FREE TO GIVE UP RIGHTS
Holy God, grant today that my words and actions may point others to Christ, the Light of the World.
Read MATTHEW 17:22-27
Jesus Predicts His Death a Second Time
22 When they came together in Galilee, he said to them, “The Son of Man is going to be delivered into the hands of men. 23 They will kill him, and on the third day he will be raised to life.” And the disciples were filled with grief.
The Temple Tax
24 After Jesus and his disciples arrived in Capernaum, the collectors of the two-drachma temple tax came to Peter and asked, “Doesn’t your teacher pay the temple tax?”
25 “Yes, he does,” he replied.
When Peter came into the house, Jesus was the first to speak. “What do you think, Simon?” he asked. “From whom do the kings of the earth collect duty and taxes—from their own children or from others?”
26 “From others,” Peter answered.
“Then the children are exempt,” Jesus said to him. 27 “But so that we may not cause offense, go to the lake and throw out your line. Take the first fish you catch; open its mouth and you will find a four-drachma coin. Take it and give it to them for my tax and yours.”
New International Version (NIV)Holy Bible, New International Version®, NIV® Copyright ©1973, 1978, 1984, 2011 by Biblica, Inc.® Used by permission. All rights reserved worldwide.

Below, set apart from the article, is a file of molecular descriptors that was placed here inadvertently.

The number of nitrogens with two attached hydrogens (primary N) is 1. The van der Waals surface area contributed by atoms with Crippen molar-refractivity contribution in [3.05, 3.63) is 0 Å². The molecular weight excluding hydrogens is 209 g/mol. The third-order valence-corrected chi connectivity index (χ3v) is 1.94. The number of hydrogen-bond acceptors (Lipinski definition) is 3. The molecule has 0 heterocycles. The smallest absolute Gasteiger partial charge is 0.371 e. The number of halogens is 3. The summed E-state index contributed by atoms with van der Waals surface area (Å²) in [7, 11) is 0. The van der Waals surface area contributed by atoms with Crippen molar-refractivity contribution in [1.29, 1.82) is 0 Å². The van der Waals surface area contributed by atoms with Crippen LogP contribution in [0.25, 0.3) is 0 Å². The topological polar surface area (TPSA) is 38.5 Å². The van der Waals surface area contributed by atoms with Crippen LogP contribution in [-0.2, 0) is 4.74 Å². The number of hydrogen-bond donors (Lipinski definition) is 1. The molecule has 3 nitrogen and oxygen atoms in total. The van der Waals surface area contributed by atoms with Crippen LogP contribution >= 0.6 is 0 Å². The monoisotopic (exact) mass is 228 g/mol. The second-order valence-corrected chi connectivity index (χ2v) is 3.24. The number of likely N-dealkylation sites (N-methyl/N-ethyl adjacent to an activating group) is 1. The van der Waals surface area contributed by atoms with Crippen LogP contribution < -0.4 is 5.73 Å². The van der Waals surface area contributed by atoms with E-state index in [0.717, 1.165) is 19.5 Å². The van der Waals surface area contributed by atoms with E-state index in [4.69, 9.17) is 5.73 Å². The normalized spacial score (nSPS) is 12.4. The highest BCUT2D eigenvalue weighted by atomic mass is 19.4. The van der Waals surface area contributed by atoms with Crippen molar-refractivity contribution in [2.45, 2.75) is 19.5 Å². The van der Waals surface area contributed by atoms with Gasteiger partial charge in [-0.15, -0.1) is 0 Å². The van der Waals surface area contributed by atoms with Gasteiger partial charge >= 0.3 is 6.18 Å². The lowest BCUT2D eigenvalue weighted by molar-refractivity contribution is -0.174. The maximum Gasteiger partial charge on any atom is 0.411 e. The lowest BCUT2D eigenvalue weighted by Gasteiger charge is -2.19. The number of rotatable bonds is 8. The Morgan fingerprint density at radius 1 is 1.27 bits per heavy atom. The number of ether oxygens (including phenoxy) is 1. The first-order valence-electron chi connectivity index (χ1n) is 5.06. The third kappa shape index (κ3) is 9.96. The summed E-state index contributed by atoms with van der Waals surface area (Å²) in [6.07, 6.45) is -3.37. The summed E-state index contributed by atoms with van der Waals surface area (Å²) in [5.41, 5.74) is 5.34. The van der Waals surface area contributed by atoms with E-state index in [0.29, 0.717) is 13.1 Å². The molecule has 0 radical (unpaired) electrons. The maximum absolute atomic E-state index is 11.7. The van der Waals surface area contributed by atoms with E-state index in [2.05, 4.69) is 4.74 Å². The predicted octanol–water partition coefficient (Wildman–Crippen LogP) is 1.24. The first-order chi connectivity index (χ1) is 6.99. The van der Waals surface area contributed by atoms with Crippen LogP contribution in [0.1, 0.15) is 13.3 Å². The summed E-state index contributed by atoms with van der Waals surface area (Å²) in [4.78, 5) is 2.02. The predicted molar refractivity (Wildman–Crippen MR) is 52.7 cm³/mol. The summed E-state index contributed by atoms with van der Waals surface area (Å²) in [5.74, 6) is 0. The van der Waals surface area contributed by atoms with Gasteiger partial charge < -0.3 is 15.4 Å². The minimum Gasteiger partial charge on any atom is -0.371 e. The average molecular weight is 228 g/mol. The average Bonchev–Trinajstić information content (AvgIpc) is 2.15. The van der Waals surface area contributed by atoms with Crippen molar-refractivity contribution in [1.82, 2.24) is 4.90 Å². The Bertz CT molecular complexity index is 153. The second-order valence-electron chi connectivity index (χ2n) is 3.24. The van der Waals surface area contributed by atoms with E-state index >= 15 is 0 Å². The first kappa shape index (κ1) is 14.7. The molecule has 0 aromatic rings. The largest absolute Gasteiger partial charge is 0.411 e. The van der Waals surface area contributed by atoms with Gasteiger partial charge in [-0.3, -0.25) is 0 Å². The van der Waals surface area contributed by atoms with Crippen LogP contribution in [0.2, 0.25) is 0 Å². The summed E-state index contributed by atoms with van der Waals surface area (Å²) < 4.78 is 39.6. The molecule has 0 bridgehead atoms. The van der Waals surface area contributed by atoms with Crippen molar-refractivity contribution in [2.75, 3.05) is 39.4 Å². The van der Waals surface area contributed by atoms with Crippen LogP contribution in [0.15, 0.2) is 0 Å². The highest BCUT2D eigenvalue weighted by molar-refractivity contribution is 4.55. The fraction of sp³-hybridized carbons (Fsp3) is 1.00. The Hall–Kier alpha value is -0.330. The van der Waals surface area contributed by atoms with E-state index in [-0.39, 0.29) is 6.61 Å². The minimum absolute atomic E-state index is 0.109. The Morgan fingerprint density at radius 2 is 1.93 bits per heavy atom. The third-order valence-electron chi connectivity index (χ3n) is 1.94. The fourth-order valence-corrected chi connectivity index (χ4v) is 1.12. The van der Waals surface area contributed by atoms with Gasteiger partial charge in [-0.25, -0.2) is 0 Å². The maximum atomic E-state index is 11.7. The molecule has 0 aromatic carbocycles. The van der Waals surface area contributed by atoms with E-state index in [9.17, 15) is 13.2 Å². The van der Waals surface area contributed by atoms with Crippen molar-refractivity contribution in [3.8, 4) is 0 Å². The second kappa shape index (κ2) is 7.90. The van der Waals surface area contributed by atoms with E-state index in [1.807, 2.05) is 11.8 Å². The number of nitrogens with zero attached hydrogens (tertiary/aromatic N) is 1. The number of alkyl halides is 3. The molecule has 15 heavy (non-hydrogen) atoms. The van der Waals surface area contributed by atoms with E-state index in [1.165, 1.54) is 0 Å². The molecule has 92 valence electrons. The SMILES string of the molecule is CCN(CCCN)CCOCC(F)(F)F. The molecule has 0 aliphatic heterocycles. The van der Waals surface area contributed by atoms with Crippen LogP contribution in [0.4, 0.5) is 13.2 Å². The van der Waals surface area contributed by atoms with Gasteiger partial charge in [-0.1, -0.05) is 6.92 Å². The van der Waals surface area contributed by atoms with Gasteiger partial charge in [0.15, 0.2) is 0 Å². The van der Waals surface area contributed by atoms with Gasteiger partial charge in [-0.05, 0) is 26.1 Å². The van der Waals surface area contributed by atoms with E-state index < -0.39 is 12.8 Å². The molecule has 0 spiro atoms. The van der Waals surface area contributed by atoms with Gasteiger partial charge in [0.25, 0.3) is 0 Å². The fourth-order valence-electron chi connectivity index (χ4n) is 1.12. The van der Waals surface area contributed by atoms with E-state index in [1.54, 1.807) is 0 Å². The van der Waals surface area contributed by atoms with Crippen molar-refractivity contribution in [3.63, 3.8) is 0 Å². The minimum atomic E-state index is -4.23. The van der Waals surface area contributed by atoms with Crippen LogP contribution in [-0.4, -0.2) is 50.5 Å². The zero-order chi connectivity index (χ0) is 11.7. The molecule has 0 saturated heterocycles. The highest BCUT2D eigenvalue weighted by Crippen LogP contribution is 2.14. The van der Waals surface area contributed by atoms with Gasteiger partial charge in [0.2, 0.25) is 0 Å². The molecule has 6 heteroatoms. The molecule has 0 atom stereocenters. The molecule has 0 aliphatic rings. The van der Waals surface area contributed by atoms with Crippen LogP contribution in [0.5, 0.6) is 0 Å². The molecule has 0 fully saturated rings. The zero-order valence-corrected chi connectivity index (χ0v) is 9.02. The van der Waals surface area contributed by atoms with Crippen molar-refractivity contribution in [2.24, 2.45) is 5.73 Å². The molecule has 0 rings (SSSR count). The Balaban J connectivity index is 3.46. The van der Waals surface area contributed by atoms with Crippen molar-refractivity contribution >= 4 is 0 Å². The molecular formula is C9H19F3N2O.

When might you be willing to give up your rights for the sake of the gospel?
This strange passage is not paralleled in the other Gospels and it is hard to discern its place in Matthew. Paying the Temple tax annually was an obligation for Jewish males (about two days’ wages). If Matthew was writing in the early AD 80’s’, this tax was demanded by the Romans and was a contentious issue. Most Christians saw themselves as distinct from Judaism and probably felt they should not have to contribute to the upkeep of the Jewish Temple, let alone its Roman replacement, so the issue raised here was relevant in Jesus’ time and also subsequently.
Jesus indicates that a key principle was that his followers should avoid unnecessarily offending others. Thus the Temple tax is to be paid, not just because it is something God requires, but because refusal may cause offense. Even though this tax would go into the hands of the very people who would put him to death, Jesus still refused to use his personal freedom as an excuse to avoid his obligation. He sets an example of voluntary surrender of his rights, a challenge not only to these disciples but also to the church of the future.
Jesus’ point here is similar to Paul’s point in 1 Corinthians: it is appropriate, even necessary to sacrifice one’s own privileges and liberties for the sake of the gospel.1 Children of God belong not just to God but to the church and the world. The task of the church is to win the world to Christ. Therefore one’s actions must always be weighed with consideration of wider consequences. ‘For we do not live to ourselves alone.’2 ‘… we put up with anything rather than hinder the gospel of Christ.’3 Freedom is not a right but a privilege, to be given up for the glory of God.
Lord, help me weigh my actions as I seek to live a life that commends your gospel.
Lord, I need your wisdom daily as there are so many choices, so many decisions to be made. I want to honor you and keep from unnecessarily offending others, so please help me in this.
1 1 Cor 9; 10:29–33 2 Rom 14:7 3 1 Cor 9:12
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